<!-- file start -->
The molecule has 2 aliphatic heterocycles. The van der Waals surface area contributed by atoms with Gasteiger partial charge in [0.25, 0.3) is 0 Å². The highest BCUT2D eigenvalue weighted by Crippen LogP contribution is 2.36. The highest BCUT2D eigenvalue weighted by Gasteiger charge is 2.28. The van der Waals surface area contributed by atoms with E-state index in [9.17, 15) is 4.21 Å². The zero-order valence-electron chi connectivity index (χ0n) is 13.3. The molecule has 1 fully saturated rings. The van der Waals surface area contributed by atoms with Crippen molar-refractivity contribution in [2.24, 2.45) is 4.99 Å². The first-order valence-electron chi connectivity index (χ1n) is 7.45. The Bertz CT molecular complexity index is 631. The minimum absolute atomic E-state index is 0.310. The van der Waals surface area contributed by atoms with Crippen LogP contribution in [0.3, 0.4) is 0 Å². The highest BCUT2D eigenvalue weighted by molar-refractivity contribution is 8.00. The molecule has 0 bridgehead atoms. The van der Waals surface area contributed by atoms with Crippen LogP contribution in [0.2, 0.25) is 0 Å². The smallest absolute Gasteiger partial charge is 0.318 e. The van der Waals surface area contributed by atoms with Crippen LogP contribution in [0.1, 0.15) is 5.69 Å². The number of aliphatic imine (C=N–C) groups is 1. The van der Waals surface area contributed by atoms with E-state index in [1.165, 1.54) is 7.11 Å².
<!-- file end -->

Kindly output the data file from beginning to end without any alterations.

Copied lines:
The molecule has 2 aliphatic heterocycles. The van der Waals surface area contributed by atoms with Gasteiger partial charge in [0.25, 0.3) is 0 Å². The highest BCUT2D eigenvalue weighted by Crippen LogP contribution is 2.36. The highest BCUT2D eigenvalue weighted by Gasteiger charge is 2.28. The van der Waals surface area contributed by atoms with E-state index in [9.17, 15) is 4.21 Å². The zero-order valence-electron chi connectivity index (χ0n) is 13.3. The molecule has 1 fully saturated rings. The van der Waals surface area contributed by atoms with Crippen molar-refractivity contribution in [2.24, 2.45) is 4.99 Å². The first-order valence-electron chi connectivity index (χ1n) is 7.45. The Bertz CT molecular complexity index is 631. The minimum absolute atomic E-state index is 0.310. The van der Waals surface area contributed by atoms with Crippen LogP contribution in [0.3, 0.4) is 0 Å². The highest BCUT2D eigenvalue weighted by molar-refractivity contribution is 8.00. The molecule has 0 bridgehead atoms. The van der Waals surface area contributed by atoms with Crippen LogP contribution in [0.2, 0.25) is 0 Å². The smallest absolute Gasteiger partial charge is 0.318 e. The van der Waals surface area contributed by atoms with Crippen LogP contribution in [0.1, 0.15) is 5.69 Å². The number of aliphatic imine (C=N–C) groups is 1. The van der Waals surface area contributed by atoms with E-state index in [1.165, 1.54) is 7.11 Å².